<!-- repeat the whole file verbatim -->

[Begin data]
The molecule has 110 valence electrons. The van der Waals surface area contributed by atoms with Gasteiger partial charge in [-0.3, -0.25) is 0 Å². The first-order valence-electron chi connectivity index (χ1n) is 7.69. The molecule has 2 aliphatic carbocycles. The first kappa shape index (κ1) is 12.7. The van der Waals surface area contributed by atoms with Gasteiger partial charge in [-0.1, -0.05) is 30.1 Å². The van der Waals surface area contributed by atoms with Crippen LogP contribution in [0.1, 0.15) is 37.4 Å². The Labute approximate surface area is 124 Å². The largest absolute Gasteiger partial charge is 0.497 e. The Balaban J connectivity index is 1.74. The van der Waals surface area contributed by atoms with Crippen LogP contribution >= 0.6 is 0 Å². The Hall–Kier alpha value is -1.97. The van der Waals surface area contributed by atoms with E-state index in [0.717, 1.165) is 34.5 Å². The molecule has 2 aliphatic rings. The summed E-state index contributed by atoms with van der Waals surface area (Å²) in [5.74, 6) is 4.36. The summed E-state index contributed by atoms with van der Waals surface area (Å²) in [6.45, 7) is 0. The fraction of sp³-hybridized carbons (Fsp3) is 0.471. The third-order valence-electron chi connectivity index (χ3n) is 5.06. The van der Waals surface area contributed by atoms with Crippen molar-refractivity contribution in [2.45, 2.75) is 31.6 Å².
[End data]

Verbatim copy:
The molecule has 110 valence electrons. The van der Waals surface area contributed by atoms with Gasteiger partial charge in [-0.3, -0.25) is 0 Å². The first-order valence-electron chi connectivity index (χ1n) is 7.69. The molecule has 2 aliphatic carbocycles. The first kappa shape index (κ1) is 12.7. The van der Waals surface area contributed by atoms with Gasteiger partial charge in [-0.1, -0.05) is 30.1 Å². The van der Waals surface area contributed by atoms with Crippen LogP contribution in [0.1, 0.15) is 37.4 Å². The Labute approximate surface area is 124 Å². The largest absolute Gasteiger partial charge is 0.497 e. The Balaban J connectivity index is 1.74. The van der Waals surface area contributed by atoms with Crippen LogP contribution >= 0.6 is 0 Å². The Hall–Kier alpha value is -1.97. The van der Waals surface area contributed by atoms with E-state index in [0.717, 1.165) is 34.5 Å². The molecule has 2 aliphatic rings. The summed E-state index contributed by atoms with van der Waals surface area (Å²) in [5.74, 6) is 4.36. The summed E-state index contributed by atoms with van der Waals surface area (Å²) in [6.45, 7) is 0. The fraction of sp³-hybridized carbons (Fsp3) is 0.471. The third-order valence-electron chi connectivity index (χ3n) is 5.06. The van der Waals surface area contributed by atoms with Crippen molar-refractivity contribution in [2.45, 2.75) is 31.6 Å².